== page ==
Any businesses operating in high risk settings are required to collect contact information. High risk settings include where customers and visitors will spend a long time on the premises, and/or potentially come into close contact with people outside of their household (or extended household if they have formed one).
Examples of high risk settings that we would expect to collect and retain contact information include:
- hospitality, including pubs, bars, restaurants and cafes
- close contact services including hairdressers, barbers, beauticians, tattooists, sports and massage therapists
- swimming pools, indoor fitness studios, gyms, spas or other indoor leisure centres or facilities
- bingo halls
Why are businesses being required to collect this information?
Collecting contact information helps to identify people who may have been exposed to the virus and are asymptomatic (i.e. are not yet displaying symptoms). Containing outbreaks is crucial to reducing the spread of coronavirus, protecting the NHS in Wales and saving lives. This will support the country in returning to, and maintaining, a more normal way of life.
What information will be collected from me?
The legal requirement is to collect the person’s name and information sufficient to enable the person to be contacted, to inform them that they may have been exposed to coronavirus at the premises (including a telephone number and the date and time at which the person was at the premises).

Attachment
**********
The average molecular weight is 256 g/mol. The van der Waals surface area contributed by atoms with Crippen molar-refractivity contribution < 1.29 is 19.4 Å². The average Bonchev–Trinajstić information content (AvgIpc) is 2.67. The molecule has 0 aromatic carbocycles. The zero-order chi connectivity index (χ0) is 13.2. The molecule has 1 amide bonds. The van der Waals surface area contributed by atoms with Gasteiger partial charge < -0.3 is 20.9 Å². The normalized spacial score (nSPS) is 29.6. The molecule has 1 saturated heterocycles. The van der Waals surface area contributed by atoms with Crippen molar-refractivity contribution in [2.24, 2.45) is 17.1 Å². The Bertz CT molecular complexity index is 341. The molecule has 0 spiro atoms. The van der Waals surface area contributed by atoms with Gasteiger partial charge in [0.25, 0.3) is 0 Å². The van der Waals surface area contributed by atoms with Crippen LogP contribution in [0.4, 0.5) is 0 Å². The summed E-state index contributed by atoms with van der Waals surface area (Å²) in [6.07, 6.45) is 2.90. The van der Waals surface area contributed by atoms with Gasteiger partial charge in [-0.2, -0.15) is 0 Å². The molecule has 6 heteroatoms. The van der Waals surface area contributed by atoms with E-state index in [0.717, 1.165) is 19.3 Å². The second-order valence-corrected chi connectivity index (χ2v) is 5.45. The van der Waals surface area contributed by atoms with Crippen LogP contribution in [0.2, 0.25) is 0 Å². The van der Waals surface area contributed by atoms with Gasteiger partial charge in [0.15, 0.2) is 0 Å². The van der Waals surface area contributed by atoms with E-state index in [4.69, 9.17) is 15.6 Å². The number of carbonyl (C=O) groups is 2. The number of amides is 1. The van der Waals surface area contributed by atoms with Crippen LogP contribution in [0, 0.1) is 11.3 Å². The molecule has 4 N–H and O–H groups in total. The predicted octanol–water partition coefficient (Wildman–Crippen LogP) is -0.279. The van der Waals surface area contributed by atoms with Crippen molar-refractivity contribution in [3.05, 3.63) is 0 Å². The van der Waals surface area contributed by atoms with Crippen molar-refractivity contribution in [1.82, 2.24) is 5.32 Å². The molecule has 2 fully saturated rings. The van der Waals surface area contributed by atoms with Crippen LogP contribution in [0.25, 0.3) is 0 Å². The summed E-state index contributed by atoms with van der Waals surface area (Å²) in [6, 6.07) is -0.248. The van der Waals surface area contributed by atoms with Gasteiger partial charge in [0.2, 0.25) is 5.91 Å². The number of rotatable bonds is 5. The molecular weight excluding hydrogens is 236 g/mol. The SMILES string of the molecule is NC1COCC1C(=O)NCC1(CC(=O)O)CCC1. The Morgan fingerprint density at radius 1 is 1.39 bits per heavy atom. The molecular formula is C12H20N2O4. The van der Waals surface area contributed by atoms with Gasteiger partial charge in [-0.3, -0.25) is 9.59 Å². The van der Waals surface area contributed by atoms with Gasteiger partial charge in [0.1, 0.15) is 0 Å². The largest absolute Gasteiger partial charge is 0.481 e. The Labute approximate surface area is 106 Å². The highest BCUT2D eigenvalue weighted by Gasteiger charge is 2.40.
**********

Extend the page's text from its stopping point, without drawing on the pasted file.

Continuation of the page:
How do I know my personal data is safe and won’t be passed on without my wishes?
The General Data Protection Regulation places legal obligations on businesses handling your personal data, and guidance has also been provided to organisations collecting the data which draws on the work of the Information Commissioner’s Office.
For example, where the information would not otherwise have been collected and retained, your contact information must be securely disposed of or deleted after 21 days. Secure disposal means shredding paper documents instead of disposing in public bins, and ensuring permanent deletion of electronic files.
What happens if I don’t want to give my details?
If the venue you are trying to access is under a duty to collect your details and you are not willing to share them, you will not be allowed on the premises.